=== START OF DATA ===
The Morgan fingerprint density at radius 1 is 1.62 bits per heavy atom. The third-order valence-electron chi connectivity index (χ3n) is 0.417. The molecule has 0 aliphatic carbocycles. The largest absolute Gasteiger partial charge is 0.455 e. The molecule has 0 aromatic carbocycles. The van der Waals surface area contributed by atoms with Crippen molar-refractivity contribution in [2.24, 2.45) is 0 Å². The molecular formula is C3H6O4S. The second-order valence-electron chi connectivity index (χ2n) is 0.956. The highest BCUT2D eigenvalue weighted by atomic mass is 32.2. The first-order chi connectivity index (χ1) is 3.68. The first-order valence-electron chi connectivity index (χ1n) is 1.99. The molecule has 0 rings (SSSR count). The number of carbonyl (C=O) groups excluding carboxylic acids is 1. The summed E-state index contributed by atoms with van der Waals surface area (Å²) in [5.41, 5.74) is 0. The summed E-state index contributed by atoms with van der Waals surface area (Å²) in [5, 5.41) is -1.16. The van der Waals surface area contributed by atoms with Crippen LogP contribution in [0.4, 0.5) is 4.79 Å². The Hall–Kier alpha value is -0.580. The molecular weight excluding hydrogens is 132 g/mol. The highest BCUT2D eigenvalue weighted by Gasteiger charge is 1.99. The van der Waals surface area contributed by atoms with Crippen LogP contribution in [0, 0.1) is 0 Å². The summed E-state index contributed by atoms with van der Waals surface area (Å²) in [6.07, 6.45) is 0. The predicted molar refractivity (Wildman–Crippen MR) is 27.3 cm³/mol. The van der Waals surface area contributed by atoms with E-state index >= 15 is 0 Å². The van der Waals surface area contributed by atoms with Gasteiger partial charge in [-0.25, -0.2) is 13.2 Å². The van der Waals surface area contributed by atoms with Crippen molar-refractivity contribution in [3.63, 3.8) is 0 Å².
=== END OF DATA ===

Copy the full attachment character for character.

The Morgan fingerprint density at radius 1 is 1.62 bits per heavy atom. The third-order valence-electron chi connectivity index (χ3n) is 0.417. The molecule has 0 aliphatic carbocycles. The largest absolute Gasteiger partial charge is 0.455 e. The molecule has 0 aromatic carbocycles. The van der Waals surface area contributed by atoms with Crippen molar-refractivity contribution in [2.24, 2.45) is 0 Å². The molecular formula is C3H6O4S. The second-order valence-electron chi connectivity index (χ2n) is 0.956. The highest BCUT2D eigenvalue weighted by atomic mass is 32.2. The first-order chi connectivity index (χ1) is 3.68. The first-order valence-electron chi connectivity index (χ1n) is 1.99. The molecule has 0 rings (SSSR count). The number of carbonyl (C=O) groups excluding carboxylic acids is 1. The summed E-state index contributed by atoms with van der Waals surface area (Å²) in [5.41, 5.74) is 0. The summed E-state index contributed by atoms with van der Waals surface area (Å²) in [5, 5.41) is -1.16. The van der Waals surface area contributed by atoms with Crippen LogP contribution in [0.4, 0.5) is 4.79 Å². The Hall–Kier alpha value is -0.580. The molecular weight excluding hydrogens is 132 g/mol. The highest BCUT2D eigenvalue weighted by Gasteiger charge is 1.99. The van der Waals surface area contributed by atoms with Crippen LogP contribution in [0, 0.1) is 0 Å². The summed E-state index contributed by atoms with van der Waals surface area (Å²) in [6.07, 6.45) is 0. The predicted molar refractivity (Wildman–Crippen MR) is 27.3 cm³/mol. The van der Waals surface area contributed by atoms with E-state index >= 15 is 0 Å². The van der Waals surface area contributed by atoms with Gasteiger partial charge in [-0.25, -0.2) is 13.2 Å². The van der Waals surface area contributed by atoms with Crippen molar-refractivity contribution in [3.63, 3.8) is 0 Å².